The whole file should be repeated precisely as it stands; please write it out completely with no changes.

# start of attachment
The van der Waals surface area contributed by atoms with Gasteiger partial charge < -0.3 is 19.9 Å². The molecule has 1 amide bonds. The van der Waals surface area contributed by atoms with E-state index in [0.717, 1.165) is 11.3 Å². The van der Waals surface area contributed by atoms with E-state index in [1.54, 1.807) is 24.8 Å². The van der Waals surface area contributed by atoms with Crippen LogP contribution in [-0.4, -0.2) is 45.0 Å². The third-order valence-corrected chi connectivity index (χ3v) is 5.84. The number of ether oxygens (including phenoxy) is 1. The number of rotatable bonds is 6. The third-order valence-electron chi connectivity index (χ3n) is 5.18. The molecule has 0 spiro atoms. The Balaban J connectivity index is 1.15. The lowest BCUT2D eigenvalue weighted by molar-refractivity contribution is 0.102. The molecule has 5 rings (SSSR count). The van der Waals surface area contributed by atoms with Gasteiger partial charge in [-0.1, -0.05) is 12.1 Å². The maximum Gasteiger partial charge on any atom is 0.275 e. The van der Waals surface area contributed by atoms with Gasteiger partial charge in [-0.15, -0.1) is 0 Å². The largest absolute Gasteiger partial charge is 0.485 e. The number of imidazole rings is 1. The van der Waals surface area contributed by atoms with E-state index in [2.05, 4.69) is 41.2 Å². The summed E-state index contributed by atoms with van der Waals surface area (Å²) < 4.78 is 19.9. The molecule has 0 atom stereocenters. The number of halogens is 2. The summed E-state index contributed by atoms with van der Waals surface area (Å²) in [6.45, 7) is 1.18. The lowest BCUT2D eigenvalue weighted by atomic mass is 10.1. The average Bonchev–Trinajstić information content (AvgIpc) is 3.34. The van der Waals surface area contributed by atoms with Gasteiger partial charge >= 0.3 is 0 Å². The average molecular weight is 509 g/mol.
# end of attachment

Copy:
The van der Waals surface area contributed by atoms with Gasteiger partial charge < -0.3 is 19.9 Å². The molecule has 1 amide bonds. The van der Waals surface area contributed by atoms with E-state index in [0.717, 1.165) is 11.3 Å². The van der Waals surface area contributed by atoms with E-state index in [1.54, 1.807) is 24.8 Å². The van der Waals surface area contributed by atoms with Crippen LogP contribution in [-0.4, -0.2) is 45.0 Å². The third-order valence-corrected chi connectivity index (χ3v) is 5.84. The number of ether oxygens (including phenoxy) is 1. The number of rotatable bonds is 6. The third-order valence-electron chi connectivity index (χ3n) is 5.18. The molecule has 0 spiro atoms. The Balaban J connectivity index is 1.15. The lowest BCUT2D eigenvalue weighted by molar-refractivity contribution is 0.102. The molecule has 5 rings (SSSR count). The van der Waals surface area contributed by atoms with Gasteiger partial charge in [-0.1, -0.05) is 12.1 Å². The maximum Gasteiger partial charge on any atom is 0.275 e. The van der Waals surface area contributed by atoms with Gasteiger partial charge in [-0.15, -0.1) is 0 Å². The largest absolute Gasteiger partial charge is 0.485 e. The number of imidazole rings is 1. The van der Waals surface area contributed by atoms with E-state index in [2.05, 4.69) is 41.2 Å². The summed E-state index contributed by atoms with van der Waals surface area (Å²) < 4.78 is 19.9. The molecule has 0 atom stereocenters. The number of halogens is 2. The summed E-state index contributed by atoms with van der Waals surface area (Å²) in [6.45, 7) is 1.18. The lowest BCUT2D eigenvalue weighted by atomic mass is 10.1. The average Bonchev–Trinajstić information content (AvgIpc) is 3.34. The van der Waals surface area contributed by atoms with Gasteiger partial charge >= 0.3 is 0 Å². The average molecular weight is 509 g/mol.